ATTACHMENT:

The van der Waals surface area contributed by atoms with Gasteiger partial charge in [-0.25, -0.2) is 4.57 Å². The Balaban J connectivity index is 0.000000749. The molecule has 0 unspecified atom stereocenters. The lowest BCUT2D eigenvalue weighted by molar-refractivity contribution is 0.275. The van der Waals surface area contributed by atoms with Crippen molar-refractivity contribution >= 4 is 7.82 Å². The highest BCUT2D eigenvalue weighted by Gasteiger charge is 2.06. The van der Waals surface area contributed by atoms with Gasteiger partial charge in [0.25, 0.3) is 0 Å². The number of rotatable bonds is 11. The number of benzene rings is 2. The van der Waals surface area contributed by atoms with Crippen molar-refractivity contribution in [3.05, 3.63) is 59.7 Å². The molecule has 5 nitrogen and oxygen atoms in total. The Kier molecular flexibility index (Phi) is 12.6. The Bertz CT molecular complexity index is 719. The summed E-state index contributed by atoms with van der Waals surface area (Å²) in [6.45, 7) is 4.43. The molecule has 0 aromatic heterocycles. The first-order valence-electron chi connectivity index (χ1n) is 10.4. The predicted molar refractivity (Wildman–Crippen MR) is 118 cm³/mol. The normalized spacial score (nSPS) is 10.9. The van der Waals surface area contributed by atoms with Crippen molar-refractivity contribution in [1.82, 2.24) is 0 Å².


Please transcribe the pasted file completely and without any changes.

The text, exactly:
The van der Waals surface area contributed by atoms with Gasteiger partial charge in [-0.25, -0.2) is 4.57 Å². The Balaban J connectivity index is 0.000000749. The molecule has 0 unspecified atom stereocenters. The lowest BCUT2D eigenvalue weighted by molar-refractivity contribution is 0.275. The van der Waals surface area contributed by atoms with Crippen molar-refractivity contribution >= 4 is 7.82 Å². The highest BCUT2D eigenvalue weighted by Gasteiger charge is 2.06. The van der Waals surface area contributed by atoms with Gasteiger partial charge in [0.25, 0.3) is 0 Å². The number of rotatable bonds is 11. The number of benzene rings is 2. The van der Waals surface area contributed by atoms with Crippen molar-refractivity contribution in [3.05, 3.63) is 59.7 Å². The molecule has 5 nitrogen and oxygen atoms in total. The Kier molecular flexibility index (Phi) is 12.6. The Bertz CT molecular complexity index is 719. The summed E-state index contributed by atoms with van der Waals surface area (Å²) in [6.45, 7) is 4.43. The molecule has 0 aromatic heterocycles. The first-order valence-electron chi connectivity index (χ1n) is 10.4. The predicted molar refractivity (Wildman–Crippen MR) is 118 cm³/mol. The normalized spacial score (nSPS) is 10.9. The van der Waals surface area contributed by atoms with Crippen molar-refractivity contribution in [1.82, 2.24) is 0 Å².